It is the purpose of this review to discuss the research regarding the connection between saturated fat intake, specifically coconut consumption, and health while understanding that the connection undoubtedly involves more than one food and is more likely reflective of dietary patterns and lifestyle behaviors. However, this is not to say there is no value in exploring the health effects of any given food in the context of a dietary pattern. PubMed and Google Scholar were searched for the following terms: “coconut”, “coconut and health”, “Cocos nucifera and health”, “coconut and cardiovascular disease”, “coconut and Alzheimer’s disease”, “coconut antimicrobial”, “coconut and antiviral”, and “lauric acid and health”.

2. Coconut Oil

In assessing the relationship between a single food or dietary pattern, it is important to consider the complete nutrient composition of the food(s) being analyzed, even when considering the different forms of the same food [33]. Coconut oil is consumed in three main forms: refined coconut oil, copra oil, and VCO. While the fatty acid profile is the same among the different types, VCO contains a higher amount of monoglycerides and antioxidants and other phytonutrients because of differences in processing [26,34].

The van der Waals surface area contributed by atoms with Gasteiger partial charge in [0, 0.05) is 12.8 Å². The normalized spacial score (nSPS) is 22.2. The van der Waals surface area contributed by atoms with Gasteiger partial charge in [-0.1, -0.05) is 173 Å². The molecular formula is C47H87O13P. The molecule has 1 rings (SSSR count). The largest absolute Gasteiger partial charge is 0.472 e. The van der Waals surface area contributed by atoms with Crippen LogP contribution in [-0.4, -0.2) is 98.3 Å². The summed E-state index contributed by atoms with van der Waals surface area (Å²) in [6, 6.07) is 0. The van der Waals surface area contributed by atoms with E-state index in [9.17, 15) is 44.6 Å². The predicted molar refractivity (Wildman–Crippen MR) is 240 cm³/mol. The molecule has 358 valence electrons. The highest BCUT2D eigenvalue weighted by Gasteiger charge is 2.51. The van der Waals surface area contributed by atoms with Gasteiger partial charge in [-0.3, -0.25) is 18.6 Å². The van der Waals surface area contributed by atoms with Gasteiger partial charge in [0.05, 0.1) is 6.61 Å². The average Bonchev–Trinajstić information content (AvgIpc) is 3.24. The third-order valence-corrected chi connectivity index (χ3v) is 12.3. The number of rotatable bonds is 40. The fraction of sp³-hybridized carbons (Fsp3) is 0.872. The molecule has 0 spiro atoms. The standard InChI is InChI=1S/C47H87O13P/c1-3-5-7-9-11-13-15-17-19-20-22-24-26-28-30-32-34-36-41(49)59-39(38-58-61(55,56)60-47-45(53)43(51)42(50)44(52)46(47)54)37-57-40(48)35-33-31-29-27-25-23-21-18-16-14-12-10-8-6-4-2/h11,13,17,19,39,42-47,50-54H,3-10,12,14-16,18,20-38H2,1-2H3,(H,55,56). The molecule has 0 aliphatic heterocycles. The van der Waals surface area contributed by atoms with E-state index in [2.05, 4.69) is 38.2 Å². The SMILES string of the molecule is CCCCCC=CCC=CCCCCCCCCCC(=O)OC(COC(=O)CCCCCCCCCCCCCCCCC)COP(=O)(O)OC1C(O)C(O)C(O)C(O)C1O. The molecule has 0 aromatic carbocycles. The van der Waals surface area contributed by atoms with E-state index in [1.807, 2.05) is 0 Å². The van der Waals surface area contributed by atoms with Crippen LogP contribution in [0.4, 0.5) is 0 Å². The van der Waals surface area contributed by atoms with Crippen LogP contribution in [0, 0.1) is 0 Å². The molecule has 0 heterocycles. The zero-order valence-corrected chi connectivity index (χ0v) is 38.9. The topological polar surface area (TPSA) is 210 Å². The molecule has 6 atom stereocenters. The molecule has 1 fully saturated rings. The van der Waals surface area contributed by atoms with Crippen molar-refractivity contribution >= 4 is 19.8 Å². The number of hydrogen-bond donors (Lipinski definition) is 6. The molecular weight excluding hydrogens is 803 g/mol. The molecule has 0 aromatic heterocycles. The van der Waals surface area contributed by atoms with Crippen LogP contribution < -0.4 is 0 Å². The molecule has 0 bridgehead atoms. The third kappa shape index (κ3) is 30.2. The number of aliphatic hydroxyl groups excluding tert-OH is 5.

Saturated fatty acids are not a single family of fats but comprise three sub-groups: short- (C2–C6), medium- (C6–C12), and long-chain (C14–C24) fatty acids. Although all three sub-groups are currently considered saturated fatty acids and are, thus, grouped together in interpreting diet and disease relationships and in making diet recommendations for health, they are distinctly different. Coconut oil is made up of about 92% saturated fats and 9% unsaturated fats. However, these saturated fats differ from the saturated fats in animal fats. The fats in coconut oil are 65% medium-chain and predominantly (~48%) lauric acid (C12) (see Figure 1) [33].